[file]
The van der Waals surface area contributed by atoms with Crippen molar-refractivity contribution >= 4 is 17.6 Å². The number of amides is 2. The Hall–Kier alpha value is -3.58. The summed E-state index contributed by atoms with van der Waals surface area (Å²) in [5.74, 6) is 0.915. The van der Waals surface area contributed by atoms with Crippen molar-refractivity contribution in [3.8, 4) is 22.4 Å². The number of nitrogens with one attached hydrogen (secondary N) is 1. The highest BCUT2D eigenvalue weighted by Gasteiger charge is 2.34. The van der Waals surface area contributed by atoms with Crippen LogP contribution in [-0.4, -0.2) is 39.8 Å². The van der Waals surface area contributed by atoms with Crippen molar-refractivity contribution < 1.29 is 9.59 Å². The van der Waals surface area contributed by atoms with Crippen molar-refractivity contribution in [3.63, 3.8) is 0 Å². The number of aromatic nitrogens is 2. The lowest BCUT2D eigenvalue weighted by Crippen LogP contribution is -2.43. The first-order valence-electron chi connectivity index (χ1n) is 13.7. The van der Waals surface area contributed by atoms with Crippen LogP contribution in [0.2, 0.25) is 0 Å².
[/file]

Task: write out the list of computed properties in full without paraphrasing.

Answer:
The van der Waals surface area contributed by atoms with Crippen molar-refractivity contribution >= 4 is 17.6 Å². The number of amides is 2. The Hall–Kier alpha value is -3.58. The summed E-state index contributed by atoms with van der Waals surface area (Å²) in [5.74, 6) is 0.915. The van der Waals surface area contributed by atoms with Crippen molar-refractivity contribution in [3.8, 4) is 22.4 Å². The number of nitrogens with one attached hydrogen (secondary N) is 1. The highest BCUT2D eigenvalue weighted by Gasteiger charge is 2.34. The van der Waals surface area contributed by atoms with Crippen LogP contribution in [-0.4, -0.2) is 39.8 Å². The van der Waals surface area contributed by atoms with Crippen molar-refractivity contribution < 1.29 is 9.59 Å². The van der Waals surface area contributed by atoms with Crippen molar-refractivity contribution in [3.63, 3.8) is 0 Å². The number of aromatic nitrogens is 2. The lowest BCUT2D eigenvalue weighted by Crippen LogP contribution is -2.43. The first-order valence-electron chi connectivity index (χ1n) is 13.7. The van der Waals surface area contributed by atoms with Crippen LogP contribution in [0.2, 0.25) is 0 Å².